2. Scott S. Smith, “Jonas Salk Stood Tall With His Polio Vaccine Rescue: The Chemist Came through in Paralysis Battle,” Investor’s Business Daily, July 17, 2015.
  3.  Scott S Smith, “Jonas Salk Stood Tall With His Polio Vaccine Rescue: The Chemist Came through in Paralysis Battle,” Investor’s Business Daily, July 17, 2015.
  4. Charlotte DeCroes Jacobs, Jonas Salk: A Life, 1st edition (Oxford ; New York: Oxford University Press, 2015), 36.
  5. Scott S. Smith, “Jonas Salk Stood Tall With His Polio Vaccine Rescue: The Chemist Came through in Paralysis Battle,” Investor’s Business Daily, July 17, 2015.
  6. Salem Press Biographical Encyclopedia, 2015, s.v. “Jonas Salk,” by Elof Axel Carlson.
  7. Charlotte DeCroes Jacobs, Jonas Salk: A Life, 1st edition (Oxford ; New York: Oxford University Press, 2015), 45.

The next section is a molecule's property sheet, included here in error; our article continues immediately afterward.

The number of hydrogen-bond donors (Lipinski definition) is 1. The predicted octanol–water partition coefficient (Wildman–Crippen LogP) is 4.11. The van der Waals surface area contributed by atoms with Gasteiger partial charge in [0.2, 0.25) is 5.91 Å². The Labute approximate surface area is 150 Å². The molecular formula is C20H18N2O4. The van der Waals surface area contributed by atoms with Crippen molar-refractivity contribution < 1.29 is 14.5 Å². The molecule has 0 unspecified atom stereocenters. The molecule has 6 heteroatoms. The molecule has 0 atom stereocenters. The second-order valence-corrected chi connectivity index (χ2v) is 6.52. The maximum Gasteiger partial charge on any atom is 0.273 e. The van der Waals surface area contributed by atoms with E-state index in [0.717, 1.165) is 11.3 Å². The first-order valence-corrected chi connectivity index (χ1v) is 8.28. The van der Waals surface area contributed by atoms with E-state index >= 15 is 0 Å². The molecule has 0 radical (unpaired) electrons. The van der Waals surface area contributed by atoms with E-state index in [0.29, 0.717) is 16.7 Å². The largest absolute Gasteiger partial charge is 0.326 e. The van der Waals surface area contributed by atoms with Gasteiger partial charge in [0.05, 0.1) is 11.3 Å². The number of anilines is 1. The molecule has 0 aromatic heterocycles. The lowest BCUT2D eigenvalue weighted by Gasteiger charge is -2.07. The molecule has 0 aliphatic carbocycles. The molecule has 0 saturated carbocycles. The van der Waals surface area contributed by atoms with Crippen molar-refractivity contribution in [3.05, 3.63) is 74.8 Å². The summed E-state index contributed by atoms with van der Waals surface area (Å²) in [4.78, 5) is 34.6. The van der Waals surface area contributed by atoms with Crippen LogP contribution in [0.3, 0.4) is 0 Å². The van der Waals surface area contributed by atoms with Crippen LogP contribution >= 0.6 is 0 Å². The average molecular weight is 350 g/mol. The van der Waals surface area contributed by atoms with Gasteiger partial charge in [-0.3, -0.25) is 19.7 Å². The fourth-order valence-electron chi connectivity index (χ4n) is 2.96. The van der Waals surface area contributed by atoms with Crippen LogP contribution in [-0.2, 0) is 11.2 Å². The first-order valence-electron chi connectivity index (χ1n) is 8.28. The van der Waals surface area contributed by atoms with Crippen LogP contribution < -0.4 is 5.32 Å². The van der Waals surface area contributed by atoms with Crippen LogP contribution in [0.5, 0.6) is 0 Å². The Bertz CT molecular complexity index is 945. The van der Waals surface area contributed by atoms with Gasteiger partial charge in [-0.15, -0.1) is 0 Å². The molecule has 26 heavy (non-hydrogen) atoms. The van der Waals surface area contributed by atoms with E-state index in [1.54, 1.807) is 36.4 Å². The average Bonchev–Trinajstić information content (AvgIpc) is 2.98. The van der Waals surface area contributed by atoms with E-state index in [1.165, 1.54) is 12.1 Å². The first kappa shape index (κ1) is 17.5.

8. Salem Press Biographical Encyclopedia, 2015, s.v. “Jonas Salk,” by Elof Axel Carlson.
  9. Seytre and Shaffer, “Coming Along at the Right Time: Jonas Salk,” in The Death of a Disease : A History of the Eradication of Poliomyelitis, 44.
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61 Comments

  • Dr. Salk’s work is so important and essential. His work has saved the lives of many and prevented outbreaks. It saddens me that not everyone sees his work as crucial and relevant, most especially around this time in 2019 because now there’s people who refuse to vaccinate their kids! So many people don’t understand how important vaccines are, especially for something like polio.